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Roosters forward Zane Tetevano.

Sydney Roosters enforcer Zane Tetevano still gets nervous before training sessions.

Not just games, but training sessions, most every single time he is either trotting around or shifting tin at the game's most glamourous club, alongside some of the biggest profiles in the game.

Those same nerves have helped secure Tetevano's future until the end 2019, with the Roosters quietly re-signing him last month and upgrading his current deal.

Both parties see the 27-year-old's new contract as just reward for his impressive impact from the bench last season, and the faith to punt on a rugby league return when serious domestic violence charges looked to have ended his career.

The club, player and NRL Integrity Unit had to determine whether Tetevano, convicted of repeated and brutal drunken assaults against his ex-girlfriend in 2014, was worthy of another first-grade crack after a two-year exile from the game.

Even with the governing body's clearance and Trent Robinson's backing, Tetevano wasn't sure if he still needed rugby league in his rebuilt life when he turned up for his first Roosters pre-season 18 months ago.

His nerves that first training day were palpable, and Tetevano hopes, will be for a while yet.

"Turning up to training that first day was one of the hardest things I've done in a while," Tetevano told ahead of Saturday's clash with the Warriors.

"Getting through my first run though, I did feel like I had unfinished business in the NRL.

"That first day, it was intimidating for sure. There's big names and a big standard here as a playing group, right through the Roosters system, it's just so professional here.

"Every day I'm still trying to prove myself. At training even now, I'm still nervous pretty much every session.

"I'm still on edge because I want to do the right thing and make sure that I'm still performing properly.

"The day I don't get nervous before training, that's probably the day I should retire. Right now I still want to learn and improve and that's why I'm still here."

Here is Roosters HQ at Moore Park.

But home is still the Central Coast suburb of Terrigal for Tetevano and his current partner, who are expecting their second child together in a month's time.

Tetevano's two older kids from a previous relationship still live in New Zealand with their mother.

He catches the train to and from Sydney a couple of times each week, making a three-hour round trip on public transport because he won't be moving his young family any time soon.

For a long time, his happy home life and 60-hour weeks on construction sites were all Tetevano wanted.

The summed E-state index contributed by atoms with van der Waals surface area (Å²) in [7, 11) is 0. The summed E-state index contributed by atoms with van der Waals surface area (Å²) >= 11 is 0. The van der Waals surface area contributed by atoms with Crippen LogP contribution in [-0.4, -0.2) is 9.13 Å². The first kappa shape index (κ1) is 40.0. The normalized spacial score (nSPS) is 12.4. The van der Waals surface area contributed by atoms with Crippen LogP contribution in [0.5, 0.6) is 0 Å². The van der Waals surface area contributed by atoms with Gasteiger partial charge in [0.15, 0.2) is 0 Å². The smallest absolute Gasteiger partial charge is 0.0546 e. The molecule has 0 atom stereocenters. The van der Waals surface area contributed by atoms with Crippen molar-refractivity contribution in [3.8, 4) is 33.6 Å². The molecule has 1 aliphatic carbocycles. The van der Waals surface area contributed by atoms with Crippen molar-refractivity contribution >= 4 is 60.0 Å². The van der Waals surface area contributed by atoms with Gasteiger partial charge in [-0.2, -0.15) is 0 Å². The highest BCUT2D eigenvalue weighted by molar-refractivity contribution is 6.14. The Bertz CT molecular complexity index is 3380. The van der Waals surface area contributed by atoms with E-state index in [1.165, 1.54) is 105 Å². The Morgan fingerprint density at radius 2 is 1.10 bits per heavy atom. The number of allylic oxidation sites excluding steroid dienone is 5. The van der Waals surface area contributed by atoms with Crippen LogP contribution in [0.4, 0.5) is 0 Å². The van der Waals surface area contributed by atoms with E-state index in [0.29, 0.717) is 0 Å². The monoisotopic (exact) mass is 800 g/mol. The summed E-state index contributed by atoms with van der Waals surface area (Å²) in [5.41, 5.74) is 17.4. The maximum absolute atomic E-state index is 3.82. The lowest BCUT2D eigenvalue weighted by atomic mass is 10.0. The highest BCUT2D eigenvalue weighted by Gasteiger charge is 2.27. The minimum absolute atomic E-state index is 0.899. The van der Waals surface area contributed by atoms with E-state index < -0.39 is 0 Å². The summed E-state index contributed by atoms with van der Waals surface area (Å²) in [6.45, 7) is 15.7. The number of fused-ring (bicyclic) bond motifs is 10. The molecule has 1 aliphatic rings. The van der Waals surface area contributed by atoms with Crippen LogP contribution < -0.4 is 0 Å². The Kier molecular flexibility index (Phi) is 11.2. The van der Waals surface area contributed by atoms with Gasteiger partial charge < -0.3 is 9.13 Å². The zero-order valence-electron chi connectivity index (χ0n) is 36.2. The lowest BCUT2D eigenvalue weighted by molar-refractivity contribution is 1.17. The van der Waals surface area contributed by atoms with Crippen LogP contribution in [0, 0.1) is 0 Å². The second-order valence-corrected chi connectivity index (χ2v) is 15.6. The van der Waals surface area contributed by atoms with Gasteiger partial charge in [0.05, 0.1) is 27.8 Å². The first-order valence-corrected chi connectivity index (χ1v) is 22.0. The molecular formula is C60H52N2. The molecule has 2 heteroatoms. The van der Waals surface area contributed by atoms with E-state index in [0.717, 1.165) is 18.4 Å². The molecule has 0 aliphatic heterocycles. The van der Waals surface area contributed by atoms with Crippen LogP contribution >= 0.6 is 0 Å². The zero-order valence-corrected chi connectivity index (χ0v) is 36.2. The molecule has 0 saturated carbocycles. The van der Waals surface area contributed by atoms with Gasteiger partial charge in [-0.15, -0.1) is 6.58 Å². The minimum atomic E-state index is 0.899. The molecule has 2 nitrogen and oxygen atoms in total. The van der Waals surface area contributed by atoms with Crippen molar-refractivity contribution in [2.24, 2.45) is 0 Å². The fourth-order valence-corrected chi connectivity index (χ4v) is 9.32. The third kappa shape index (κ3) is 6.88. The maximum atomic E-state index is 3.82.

When he was sentenced to nine months' jail a few years back, which was not served after a successful appeal, Tetevano's lawyer declared he had “no desire to return to the toxic environment that the NRL invites”.

Roosters forward Zane Tetevano.
Roosters forward Zane Tetevano. ©Robb Cox/NRL Photos

For a long time, reserve grade footy with the Wyong Roos was enough for him. He already had his second chance, and was already making the most of it.

So when Robinson called with a cut-price Roosters deal on offer, he didn't jump at it straight away.

"It was a hard thought process actually," Tetevano says.

"Coming back to serious footy, I had to sit with my partner and work out if it was the best thing for us, juggle some opportunities.

"I was actually really happy with working, I was building frames and trusses, just labouring work.

"It actually excited me, the long 10-hour plus days, it was different and a learning curve for me.

"I'd never been in the work force before, there was that realisation of what it's like in the real world.

"It changed my attitude to a lot of things."

Among those was professional rugby league, with the potential to provide and everything else that comes with it. And then those nerves kicked in.

"The new contract, it's pretty exciting and good news for me and my family.

"For me I'm now about playing well and giving back to the Roosters for having that faith in me."

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National Rugby League respects and honours the Traditional Custodians of the land and pay our respects to their Elders past, present and future. We acknowledge the stories, traditions and living cultures of Aboriginal and Torres Strait Islander peoples on the lands we meet, gather and play on.

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